And, they’re off! The school year has begun.
A fresh season offers great opportunity to cultivate new habits. Check out three habits that hold immense possibility for your child in this new school year:
1. Be a friend to have a friend
What kid doesn’t want to have more friends? Crazy thing, kids (much like adults), hope that friends will magically appear and that those connections will invite them to be a part of all that’s happening. When it comes to friendship, the world is desperately in need of more initiators. The start of a new school year offers a time to encourage your child to give away lots of smiles, keep a look out for the new kid in class or the student who is sitting alone at lunch. Offering friendship is the best way to fill life with strong relationships. Encourage your child to initiate connections rather than waiting for them to come along. What would happen in this world if we all taught our kids to give to others what they want to have for themselves?
2. Do 1st things first
“We do the things we have to do before we get to do the things we want to do” has become a mantra around our house. Think about it… You go to work, earn a paycheck, pay your mortgage or rent, and then get to enjoy your home. Nobody gives you a beautiful home, lets you lay around as long as you want, watch 5-6 hours of TV, and then – if you feel like it – go to work. Right? The world operates by doing first things first. And, this is a crucial lesson for any young person.
What are the things your child has to do? Obviously, this varies based on the age of your kids, but homework and chores top the list for those that are elementary aged and over. When your child asks about something he wants to do, like heading over a friend’s, or jumping on the video game, check in with him, “Have you done 1st things 1st?”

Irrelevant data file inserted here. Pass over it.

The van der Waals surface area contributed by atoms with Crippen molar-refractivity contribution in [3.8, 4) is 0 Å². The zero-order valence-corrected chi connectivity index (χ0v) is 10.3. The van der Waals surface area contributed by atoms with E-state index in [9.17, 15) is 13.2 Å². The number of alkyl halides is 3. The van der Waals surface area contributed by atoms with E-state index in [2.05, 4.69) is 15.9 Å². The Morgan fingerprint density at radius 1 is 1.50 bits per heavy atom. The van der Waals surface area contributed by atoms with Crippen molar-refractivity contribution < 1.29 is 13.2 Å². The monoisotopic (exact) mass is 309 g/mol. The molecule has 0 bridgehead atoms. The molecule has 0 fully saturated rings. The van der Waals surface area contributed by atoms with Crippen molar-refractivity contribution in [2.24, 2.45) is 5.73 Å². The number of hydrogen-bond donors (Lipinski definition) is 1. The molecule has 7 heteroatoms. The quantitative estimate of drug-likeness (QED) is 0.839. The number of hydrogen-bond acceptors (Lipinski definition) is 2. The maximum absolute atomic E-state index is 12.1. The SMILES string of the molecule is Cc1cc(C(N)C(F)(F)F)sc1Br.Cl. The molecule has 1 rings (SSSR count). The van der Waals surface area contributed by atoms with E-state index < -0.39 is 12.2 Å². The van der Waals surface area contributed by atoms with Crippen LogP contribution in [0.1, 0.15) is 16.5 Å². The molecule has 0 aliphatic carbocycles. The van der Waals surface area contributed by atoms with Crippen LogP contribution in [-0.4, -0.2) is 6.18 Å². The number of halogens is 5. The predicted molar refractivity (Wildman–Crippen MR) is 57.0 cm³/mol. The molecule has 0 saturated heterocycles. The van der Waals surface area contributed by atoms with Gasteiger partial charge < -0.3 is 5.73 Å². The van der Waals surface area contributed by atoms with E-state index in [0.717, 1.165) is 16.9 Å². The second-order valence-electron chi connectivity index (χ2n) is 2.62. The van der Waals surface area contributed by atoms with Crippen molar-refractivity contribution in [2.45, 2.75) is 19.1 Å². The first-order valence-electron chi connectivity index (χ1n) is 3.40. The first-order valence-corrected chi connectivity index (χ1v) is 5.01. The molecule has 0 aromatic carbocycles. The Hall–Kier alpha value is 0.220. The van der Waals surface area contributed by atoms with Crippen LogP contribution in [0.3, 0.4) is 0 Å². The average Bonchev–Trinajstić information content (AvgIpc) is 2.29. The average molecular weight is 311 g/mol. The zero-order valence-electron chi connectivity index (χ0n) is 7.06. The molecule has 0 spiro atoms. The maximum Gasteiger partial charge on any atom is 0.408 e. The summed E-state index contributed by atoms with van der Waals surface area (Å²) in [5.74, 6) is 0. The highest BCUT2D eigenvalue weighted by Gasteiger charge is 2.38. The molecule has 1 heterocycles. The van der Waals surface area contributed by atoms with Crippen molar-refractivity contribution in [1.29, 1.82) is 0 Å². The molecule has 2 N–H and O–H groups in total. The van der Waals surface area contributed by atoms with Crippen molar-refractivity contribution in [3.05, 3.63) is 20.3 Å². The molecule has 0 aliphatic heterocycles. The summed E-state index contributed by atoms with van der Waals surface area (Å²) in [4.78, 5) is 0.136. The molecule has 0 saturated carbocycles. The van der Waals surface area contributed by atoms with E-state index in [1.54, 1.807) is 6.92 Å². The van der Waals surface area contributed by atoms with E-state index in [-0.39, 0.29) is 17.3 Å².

3. Practice gratefulness
The benefits of having a grateful spirit have gotten much attention recently. Many parents I work with express concern that the more their kids receive, the more they seem to want. Developing a grateful heart tops the list of qualities that will greatly serve your child, and it certainly doesn’t need to wait until adulthood to make it into daily habits.
Research conducted with students who wrote down five things for which they felt grateful for, once a week, for 10 weeks in a row, experienced exciting results! Less stress, more joy, increased optimism and greater life satisfaction topped the list of outcomes. Here are some ways to practice gratitude with your kids:
Use dinner time to have each person express one positive thing from the day. This can even happen in the car on the way to the next practice!
At bedtime, spend time with your child sharing the top three things from the day for which you are grateful.
Have a family “gratitude board.” Hang a whiteboard in the hallway or laundry room and have family members write on the board things for which they are grateful daily.
Write weekly/monthly letters of appreciation. A teacher, a family member, a coach, a friendly clerk or waitress are all people who will be encouraged by a letter of appreciation from your child.
Family Coach, Michelle Klavohn, holds over 20 years in the field of Human Development. With a Master’s degree in Communication, she equips families to close the gap between the family they dream of and what they experience each day. Michelle regularly writes for Marriage Inc., in the Chicago area, and is a contributor to the Houston Family Magazine, She passionately pursues her vision to partner with families who want to thrive! For more information on Coaching services, visit http://www.michelleklavohn.com